Sadie leads Jake to another old acquaintance: Hugo Belfounder, a curious and very talented soul who dabbled (successfully) in a variety of undertakings. Hugo and Jake used to have grand philosophical discussions, and Jake used this material in one of his books; out of embarrassment Jake cut his ties with Hugo, but now their paths cross again.
       Things get complicated: Jake wins some money at the races (courtesy of Sacred Sammy), one of Jake's manuscripts goes missing (and it seems there is some interest in making a film of the material), Jake kidnaps a famous dog (as part of his plot to get the manuscript back), and the French hack Jake has been translating all these years goes out and writes a book that wins him the Prix Goncourt. All the while Jake rushes to and fro and all about (including, briefly, to Paris), getting involved in a number of capers and some madcap misadventures. Politics gets in the way of things too, and there is a spectacular scene at a movie studio. Love -- as always -- complicates things too; it is not a book a bout happy relationships.
       It is all in good fun, but also a bit too manic. And Jake is a bit too unsettled (becoming, at one point, a hospital orderly). Things comes to a reasonable conclusion, but it's all a bit much for such a slim volume.
       Murdoch does write well, though. Some of the scenes are hilarious -- and the brief philosophical excursions are also very good.
       Hugo's philosophy has a bit of Wittgenstein to it (and the character, too, is in some -- though not all -- ways Wittgensteinian). Communication, he feels, is practically impossible: "The whole language is a machine for making falsehoods". And he tells the flighty Jake: "All theorizing is flight".
       Anna echoes some of Hugo's words early on (before Jake can make the connection), and the ideas are well integrated into the story as a whole -- but not quite well enough. (Of course, one tends to measure Murdoch against her own great achievements in her later books, brimming with ideas, neatly tied to their stories: a high standard to measure up to.)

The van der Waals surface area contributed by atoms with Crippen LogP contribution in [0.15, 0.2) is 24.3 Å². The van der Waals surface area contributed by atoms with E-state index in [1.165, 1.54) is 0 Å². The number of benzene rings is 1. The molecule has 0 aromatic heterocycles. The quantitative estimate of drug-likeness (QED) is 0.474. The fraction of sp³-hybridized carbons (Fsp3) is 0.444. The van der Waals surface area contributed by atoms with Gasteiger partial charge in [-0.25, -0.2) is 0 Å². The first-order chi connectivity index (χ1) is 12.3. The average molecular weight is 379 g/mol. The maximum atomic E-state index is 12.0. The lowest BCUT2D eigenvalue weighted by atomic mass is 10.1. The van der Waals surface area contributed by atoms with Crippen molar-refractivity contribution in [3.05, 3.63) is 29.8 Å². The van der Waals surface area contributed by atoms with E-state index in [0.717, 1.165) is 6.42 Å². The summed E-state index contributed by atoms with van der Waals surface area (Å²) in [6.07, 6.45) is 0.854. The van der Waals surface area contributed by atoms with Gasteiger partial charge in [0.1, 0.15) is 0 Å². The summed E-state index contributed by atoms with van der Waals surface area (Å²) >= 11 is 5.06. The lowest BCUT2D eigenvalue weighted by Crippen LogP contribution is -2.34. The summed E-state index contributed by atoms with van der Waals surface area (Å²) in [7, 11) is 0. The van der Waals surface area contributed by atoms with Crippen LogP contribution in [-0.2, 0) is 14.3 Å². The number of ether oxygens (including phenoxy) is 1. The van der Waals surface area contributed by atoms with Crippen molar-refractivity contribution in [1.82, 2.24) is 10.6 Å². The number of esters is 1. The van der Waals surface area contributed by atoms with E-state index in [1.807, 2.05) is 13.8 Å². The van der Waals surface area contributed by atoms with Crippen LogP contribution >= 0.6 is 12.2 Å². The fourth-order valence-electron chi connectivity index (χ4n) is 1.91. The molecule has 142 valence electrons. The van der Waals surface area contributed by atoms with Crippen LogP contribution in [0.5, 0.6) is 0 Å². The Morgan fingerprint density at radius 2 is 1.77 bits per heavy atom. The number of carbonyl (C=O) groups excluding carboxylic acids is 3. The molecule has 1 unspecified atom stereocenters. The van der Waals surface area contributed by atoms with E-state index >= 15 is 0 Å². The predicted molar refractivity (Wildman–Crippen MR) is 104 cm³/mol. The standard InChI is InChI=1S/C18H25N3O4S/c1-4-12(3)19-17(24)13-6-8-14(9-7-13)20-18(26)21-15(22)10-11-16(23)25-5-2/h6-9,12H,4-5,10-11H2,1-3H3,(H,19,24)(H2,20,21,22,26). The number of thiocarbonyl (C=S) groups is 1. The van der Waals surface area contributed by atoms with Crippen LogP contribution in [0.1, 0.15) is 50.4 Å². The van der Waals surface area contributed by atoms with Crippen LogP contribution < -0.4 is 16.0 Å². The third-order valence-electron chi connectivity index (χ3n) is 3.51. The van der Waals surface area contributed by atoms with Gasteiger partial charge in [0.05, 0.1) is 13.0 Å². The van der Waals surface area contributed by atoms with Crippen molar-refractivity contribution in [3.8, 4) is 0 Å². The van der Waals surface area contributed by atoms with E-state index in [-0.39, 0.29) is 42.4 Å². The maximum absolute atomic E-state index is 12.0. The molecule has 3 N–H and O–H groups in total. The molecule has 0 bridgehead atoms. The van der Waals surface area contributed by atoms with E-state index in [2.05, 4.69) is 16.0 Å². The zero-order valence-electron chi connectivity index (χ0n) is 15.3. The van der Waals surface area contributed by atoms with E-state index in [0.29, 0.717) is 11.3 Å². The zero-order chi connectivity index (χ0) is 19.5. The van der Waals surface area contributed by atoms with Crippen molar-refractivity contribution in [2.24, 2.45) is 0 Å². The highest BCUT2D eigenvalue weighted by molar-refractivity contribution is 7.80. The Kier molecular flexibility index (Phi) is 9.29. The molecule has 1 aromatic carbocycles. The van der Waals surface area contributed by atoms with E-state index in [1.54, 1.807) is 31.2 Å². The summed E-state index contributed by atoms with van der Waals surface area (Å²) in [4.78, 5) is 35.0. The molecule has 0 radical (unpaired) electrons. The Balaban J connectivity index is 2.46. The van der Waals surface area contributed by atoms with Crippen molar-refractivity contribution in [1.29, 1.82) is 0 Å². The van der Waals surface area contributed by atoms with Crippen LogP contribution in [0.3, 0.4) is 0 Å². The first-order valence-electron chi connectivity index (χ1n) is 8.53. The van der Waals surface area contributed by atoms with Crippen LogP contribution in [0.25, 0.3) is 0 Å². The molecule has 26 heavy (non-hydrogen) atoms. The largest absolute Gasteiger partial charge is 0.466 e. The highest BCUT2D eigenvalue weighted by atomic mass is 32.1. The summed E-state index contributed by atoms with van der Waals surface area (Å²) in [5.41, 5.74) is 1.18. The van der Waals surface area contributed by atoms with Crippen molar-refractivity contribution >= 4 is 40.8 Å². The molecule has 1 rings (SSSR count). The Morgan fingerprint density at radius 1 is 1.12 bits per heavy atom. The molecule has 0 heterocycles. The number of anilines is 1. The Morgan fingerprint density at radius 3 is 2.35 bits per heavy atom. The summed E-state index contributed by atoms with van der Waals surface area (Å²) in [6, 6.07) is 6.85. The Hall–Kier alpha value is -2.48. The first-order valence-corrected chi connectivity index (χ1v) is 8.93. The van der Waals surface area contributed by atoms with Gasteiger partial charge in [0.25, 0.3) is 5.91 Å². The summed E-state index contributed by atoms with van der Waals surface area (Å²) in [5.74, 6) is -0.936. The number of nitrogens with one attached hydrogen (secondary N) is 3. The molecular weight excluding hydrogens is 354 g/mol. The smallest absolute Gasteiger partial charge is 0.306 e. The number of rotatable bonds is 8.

In the end Hugo has philosophically accepted: "One must just blunder on. Truth lies in blundering on." Murdoch's first effort here is a fine example of such blundering on -- but she perhaps remained too wary of trying harder to get close enough to "crawl under the net".
       "I know that nothing consoles and nothing justifies except a story", Jake quotes from his own Hugo-influenced work, The Silencer. The ideas are already here, and the talent too, but Murdoch wasn't fully able to make a story out of it yet.

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Under the Net: Reviews: Iris Murdoch: Other books by Iris Murdoch under review: Books about Iris Murdoch under review: Other books of interest under review:
  • See Index of Contemporary British fiction at the complete review
  • See Index of Philosophy under review

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About the Author:

       Iris Murdoch (1919-1999) studied at Oxford and Cambridge, and was a fellow of St. Anne's College, Oxford. She published twenty-six novels and won the Booker Prize in 1978.